• NSImage on macOS Sierra (and later) will automatically select the best content representation for the hardware's display.
  • The displayed content will be refreshed automatically when or if the devices hardware display characteristics change.

Asset Catalog Storage

Asset Catalog storage has the following properties and implications for an app:

  • At build time, Apple attempts to optimize the storage of the image content via high quality image conversions.
  • 16-bits are used per color channel for wide color content.
  • Content dependent image compression is used to lower deliverable content sizes. New "lossy" compressions have been added to further optimize content sizes.

Colors in User Interfaces

When working with the colors in a User Interface, most of the pixels on screen are in a solid color. Additionally, most of these pixels don't come from images assets but are drawn directly by the app (or by the OS on behalf of the app).

Wide gamut color can present several challenges when working at the UI level:

  • Communicating Colors - When talking about color between designers and developers there is usually an assumed sRGB Color Space involved. So a color might be communicated as rgb(128, 45, 56) or #FF0456. In a wide gamut design, these representations don't provide enough information to accurately represent the specified color, the working Color Space must also be included. Apple suggests using P3(128, 45, 56) and P3#FF0456 instead.
  • Picking Colors - Most of the popular image editing and design software suffer from the same limitations as the sRGB Color Space when using their built-in color pickers. The designer should ensure that they are in the "Display P3" Color Space in the Color Picker when working with wide color designs.
  • Coding Colors - Both NSColor (macOS) and UIColor (iOS & tvOS) have new convenience methods for generating P3 colors directly and both have been extended to support colors in the Extended Range sRGB Color Space as well.
  • Storing Colors - Care should be taken when storing wide gamut colors in an app's document. Where 8-bit per color channel worked fine for the sRGB color space, 16-bit per color channel should be used for wide colors. The developer also needs to watch for instances of assumed Color Space (since everything was traditionally sRGB only).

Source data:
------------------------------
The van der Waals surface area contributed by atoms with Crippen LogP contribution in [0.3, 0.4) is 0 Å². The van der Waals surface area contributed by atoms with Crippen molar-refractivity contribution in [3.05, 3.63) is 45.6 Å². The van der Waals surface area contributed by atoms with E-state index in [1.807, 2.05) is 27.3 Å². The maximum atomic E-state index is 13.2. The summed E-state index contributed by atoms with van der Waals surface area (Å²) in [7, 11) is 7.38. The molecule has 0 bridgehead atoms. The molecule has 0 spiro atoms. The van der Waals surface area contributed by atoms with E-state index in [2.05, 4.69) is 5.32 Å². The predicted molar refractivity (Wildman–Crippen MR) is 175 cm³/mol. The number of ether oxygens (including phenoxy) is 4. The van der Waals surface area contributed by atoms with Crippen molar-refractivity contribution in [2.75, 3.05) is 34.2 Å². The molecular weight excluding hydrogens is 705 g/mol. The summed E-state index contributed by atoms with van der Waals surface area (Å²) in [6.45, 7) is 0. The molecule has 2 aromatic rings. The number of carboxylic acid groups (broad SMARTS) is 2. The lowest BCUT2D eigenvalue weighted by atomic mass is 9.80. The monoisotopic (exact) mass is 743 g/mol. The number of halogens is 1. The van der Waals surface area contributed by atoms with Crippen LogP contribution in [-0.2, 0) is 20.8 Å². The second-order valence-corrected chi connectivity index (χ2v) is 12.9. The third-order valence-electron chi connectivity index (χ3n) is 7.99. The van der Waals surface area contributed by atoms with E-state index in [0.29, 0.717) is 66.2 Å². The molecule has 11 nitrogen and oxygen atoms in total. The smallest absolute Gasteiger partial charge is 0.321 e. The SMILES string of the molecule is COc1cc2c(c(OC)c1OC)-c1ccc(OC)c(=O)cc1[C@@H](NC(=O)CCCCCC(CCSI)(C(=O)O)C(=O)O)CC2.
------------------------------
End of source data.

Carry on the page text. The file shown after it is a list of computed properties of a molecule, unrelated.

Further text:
Colors on the Web

Care should be taken when working with wide color in web pages and on devices that support wide color display. If all of the image content that has been included in the website has been appropriately tagged, iOS and macOS will automatically color match and display them correctly.

Media queries are also available to help resolve assets between P3 and sRGB capable devices:

<picture>
    <source srcset="monkey-p3.jpg" media="(color-gamut: p3)">
    <source srcset="monkey-rpg.jpg">
</picture>

Apple also has a WebKit proposal that will allow CSS to be specified in other Color Spaces besides the assumed sRGB space.

Rendering Off-Screen Images in App

Based on the type of app being created, it might allow the user to include image content they have collected from the internet or create image content directly inside of the app (like a vector drawing app for example).

In both of these cases, the app can render the required imagery off-screen in wide color using enhanced features added to both iOS and macOS.

Drawing Wide Color in iOS

Before discussing how to correctly draw a wide color image in iOS 10, take a look at the following common iOS drawing code:

public UIImage DrawWideColorImage ()
{
    var size = new CGSize (250, 250);
    UIGraphics.BeginImageContext (size);

    ...

    UIGraphics.EndImageContext ();
    return image = UIGraphics.GetImageFromCurrentImageContext ();
}

There are issues with the standard code that will need to be addressed before it can be used to draw a wide color image. The UIGraphics.BeginImageContext (size) method used to start iOS image drawing has the following limitations:

  • It cannot create image contexts with more than 8 bits per color channel.
  • It cannot represent colors in the Extended Range sRGB Color Space.
  • It does not have the ability to provide an interface to create contexts in a non-sRGB Color Space because of the low-level C routines being called in the background.

To handle these limitations and draw a wide color image in iOS 10, use the following code instead:

public UIImage DrawWideColorImage ()
{
    var size = new CGSize (250, 250);
    var render = new UIGraphicsImageRenderer (size);

    var image = render.CreateImage ((UIGraphicsImageRendererContext context) => {